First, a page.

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7. You Learn To Be Honest

Your mom taught you to always be honest, even when it is difficult. You know that if you say something, you mean it, and you think that honesty is an important trait in others. You would never lie to other people, as you worry that they would struggle to trust you again. You know that trust is built with honesty, and it is easily broken with lies.

8. You Learn How To Be A Strong Mother

Your mother taught you how to be strong mother, too. She taught you how to take care of a family, and she taught you the value of hard work and honesty. You will pass these lessons down to your own children, because you know how important they are.

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Amy Johnson

Freelance writer, editor and social media manager.

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The Gentle Art of Saying No

The Gentle Art of Saying No

No!

It’s a simple fact that you can never be productive if you take on too many commitments — you simply spread yourself too thin and will not be able to get anything done, at least not well or on time.

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But requests for your time are coming in all the time — through phone, email, IM or in person. To stay productive, and minimize stress, you have to learn the Gentle Art of Saying No — an art that many people have problems with.

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What’s so hard about saying no? Well, to start with, it can hurt, anger or disappoint the person you’re saying “no” to, and that’s not usually a fun task. Second, if you hope to work with that person in the future, you’ll want to continue to have a good relationship with that person, and saying “no” in the wrong way can jeopardize that.

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But it doesn’t have to be difficult or hard on your relationship. Here are the Top 10 tips for learning the Gentle Art of Saying No:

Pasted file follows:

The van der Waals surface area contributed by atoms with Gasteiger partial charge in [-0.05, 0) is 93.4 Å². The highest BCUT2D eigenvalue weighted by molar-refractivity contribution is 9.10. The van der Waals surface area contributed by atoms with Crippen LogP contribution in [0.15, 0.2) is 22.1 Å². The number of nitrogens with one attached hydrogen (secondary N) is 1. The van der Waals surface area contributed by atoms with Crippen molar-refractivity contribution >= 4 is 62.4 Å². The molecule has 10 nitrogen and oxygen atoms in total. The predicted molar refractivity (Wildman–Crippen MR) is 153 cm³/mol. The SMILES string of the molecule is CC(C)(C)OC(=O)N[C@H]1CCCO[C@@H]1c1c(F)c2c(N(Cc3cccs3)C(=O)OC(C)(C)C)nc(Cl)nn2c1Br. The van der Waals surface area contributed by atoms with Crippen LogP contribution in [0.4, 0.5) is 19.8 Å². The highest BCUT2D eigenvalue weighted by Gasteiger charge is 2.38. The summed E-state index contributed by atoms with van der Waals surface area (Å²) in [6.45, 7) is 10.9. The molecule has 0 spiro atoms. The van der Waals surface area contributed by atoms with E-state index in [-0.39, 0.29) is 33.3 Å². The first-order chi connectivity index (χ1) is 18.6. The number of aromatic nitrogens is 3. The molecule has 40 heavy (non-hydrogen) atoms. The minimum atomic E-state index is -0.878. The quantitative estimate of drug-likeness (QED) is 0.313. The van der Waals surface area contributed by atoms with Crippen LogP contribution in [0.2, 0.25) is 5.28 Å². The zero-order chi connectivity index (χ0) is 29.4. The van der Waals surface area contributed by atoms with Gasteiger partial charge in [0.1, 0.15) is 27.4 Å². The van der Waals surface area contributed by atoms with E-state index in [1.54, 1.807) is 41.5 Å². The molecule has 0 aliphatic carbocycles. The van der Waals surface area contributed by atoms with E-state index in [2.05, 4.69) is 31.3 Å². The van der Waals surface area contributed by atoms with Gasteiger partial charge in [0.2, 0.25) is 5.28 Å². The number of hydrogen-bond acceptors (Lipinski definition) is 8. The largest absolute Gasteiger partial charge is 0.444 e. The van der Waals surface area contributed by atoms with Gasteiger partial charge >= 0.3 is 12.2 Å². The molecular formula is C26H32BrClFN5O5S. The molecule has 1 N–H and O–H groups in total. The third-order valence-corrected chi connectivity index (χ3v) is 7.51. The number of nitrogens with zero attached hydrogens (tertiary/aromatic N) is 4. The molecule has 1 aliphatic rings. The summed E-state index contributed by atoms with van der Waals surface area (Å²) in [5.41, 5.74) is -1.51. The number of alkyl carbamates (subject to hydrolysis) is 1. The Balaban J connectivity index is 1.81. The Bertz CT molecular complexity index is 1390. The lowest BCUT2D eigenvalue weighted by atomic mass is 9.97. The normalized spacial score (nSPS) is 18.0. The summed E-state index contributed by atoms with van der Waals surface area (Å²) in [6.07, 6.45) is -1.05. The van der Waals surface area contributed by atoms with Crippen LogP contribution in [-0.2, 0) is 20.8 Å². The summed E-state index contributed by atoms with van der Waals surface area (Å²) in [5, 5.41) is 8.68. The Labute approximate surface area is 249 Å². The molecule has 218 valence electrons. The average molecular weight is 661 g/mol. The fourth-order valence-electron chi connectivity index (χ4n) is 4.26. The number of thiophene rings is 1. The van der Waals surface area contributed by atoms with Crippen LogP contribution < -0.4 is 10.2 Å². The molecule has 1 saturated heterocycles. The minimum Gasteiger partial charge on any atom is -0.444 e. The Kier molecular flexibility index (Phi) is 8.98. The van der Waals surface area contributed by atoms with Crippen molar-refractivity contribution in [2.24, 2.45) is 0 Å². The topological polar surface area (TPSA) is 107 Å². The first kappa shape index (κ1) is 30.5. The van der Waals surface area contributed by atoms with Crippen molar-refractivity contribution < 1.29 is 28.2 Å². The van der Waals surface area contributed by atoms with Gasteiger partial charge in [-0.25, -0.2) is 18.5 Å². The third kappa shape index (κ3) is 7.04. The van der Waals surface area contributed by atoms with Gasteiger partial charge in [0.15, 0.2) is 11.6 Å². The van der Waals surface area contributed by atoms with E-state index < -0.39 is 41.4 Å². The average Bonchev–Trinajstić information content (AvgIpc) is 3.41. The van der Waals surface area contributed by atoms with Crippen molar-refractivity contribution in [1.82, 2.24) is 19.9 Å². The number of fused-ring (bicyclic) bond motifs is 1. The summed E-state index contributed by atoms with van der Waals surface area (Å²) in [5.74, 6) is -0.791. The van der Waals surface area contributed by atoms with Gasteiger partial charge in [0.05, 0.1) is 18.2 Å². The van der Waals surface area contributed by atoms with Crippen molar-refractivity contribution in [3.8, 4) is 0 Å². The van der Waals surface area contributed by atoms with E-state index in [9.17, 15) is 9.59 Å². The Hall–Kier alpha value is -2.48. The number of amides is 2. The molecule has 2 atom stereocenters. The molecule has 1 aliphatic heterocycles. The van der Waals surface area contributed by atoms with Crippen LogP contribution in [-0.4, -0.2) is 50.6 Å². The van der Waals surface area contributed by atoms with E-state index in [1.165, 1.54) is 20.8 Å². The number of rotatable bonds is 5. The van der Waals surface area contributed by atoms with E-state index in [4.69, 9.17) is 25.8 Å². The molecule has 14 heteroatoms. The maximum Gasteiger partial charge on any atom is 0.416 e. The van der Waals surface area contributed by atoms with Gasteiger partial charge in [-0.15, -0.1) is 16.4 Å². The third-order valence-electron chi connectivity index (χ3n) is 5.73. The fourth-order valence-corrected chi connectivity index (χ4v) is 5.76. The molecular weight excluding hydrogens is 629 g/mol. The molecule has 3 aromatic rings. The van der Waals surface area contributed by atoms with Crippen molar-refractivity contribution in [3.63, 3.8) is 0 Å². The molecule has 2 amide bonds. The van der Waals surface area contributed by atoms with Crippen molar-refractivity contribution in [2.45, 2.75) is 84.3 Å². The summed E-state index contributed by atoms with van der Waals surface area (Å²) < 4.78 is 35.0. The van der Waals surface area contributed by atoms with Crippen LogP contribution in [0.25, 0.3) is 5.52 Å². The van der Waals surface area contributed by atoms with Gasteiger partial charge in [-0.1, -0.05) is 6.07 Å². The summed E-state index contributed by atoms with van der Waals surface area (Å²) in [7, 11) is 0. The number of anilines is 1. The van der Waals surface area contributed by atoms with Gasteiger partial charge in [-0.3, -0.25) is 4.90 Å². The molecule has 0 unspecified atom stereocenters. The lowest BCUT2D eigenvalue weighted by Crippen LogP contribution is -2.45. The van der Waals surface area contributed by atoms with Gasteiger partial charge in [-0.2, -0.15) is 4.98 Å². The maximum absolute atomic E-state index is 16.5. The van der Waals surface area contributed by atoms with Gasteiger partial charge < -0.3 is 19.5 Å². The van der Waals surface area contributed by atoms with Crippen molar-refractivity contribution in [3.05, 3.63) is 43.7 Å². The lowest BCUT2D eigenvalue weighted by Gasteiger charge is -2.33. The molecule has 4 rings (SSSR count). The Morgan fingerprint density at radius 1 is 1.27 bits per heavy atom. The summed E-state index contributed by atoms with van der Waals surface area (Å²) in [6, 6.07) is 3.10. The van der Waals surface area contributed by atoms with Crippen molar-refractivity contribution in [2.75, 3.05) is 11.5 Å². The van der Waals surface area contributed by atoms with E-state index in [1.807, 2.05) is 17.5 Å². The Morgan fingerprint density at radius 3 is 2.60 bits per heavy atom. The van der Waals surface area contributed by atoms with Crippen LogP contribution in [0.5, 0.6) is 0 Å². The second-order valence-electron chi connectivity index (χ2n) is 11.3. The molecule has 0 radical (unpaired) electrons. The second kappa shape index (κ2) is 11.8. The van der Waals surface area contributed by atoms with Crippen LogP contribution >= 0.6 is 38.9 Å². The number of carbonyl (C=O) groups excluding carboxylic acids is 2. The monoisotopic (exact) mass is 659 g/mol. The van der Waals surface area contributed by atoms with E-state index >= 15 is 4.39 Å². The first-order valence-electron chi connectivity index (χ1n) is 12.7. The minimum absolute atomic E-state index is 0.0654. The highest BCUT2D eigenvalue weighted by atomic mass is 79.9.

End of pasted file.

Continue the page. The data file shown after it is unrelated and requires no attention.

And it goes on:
1. Value your time. Know your commitments, and how valuable your precious time is. Then, when someone asks you to dedicate some of your time to a new commitment, you’ll know that you simply cannot do it. And tell them that: “I just can’t right now … my plate is overloaded as it is.”
  2. Know your priorities. Even if you do have some extra time (which for many of us is rare), is this new commitment really the way you want to spend that time? For myself, I know that more commitments means less time with my wife and kids, who are more important to me than anything.
  3. Practice saying no. Practice makes perfect. Saying “no” as often as you can is a great way to get better at it and more comfortable with saying the word. And sometimes, repeating the word is the only way to get a message through to extremely persistent people. When they keep insisting, just keep saying no. Eventually, they’ll get the message.
  4. Don’t apologize. A common way to start out is “I’m sorry but …” as people think that it sounds more polite. While politeness is important, apologizing just makes it sound weaker. You need to be firm, and unapologetic about guarding your time.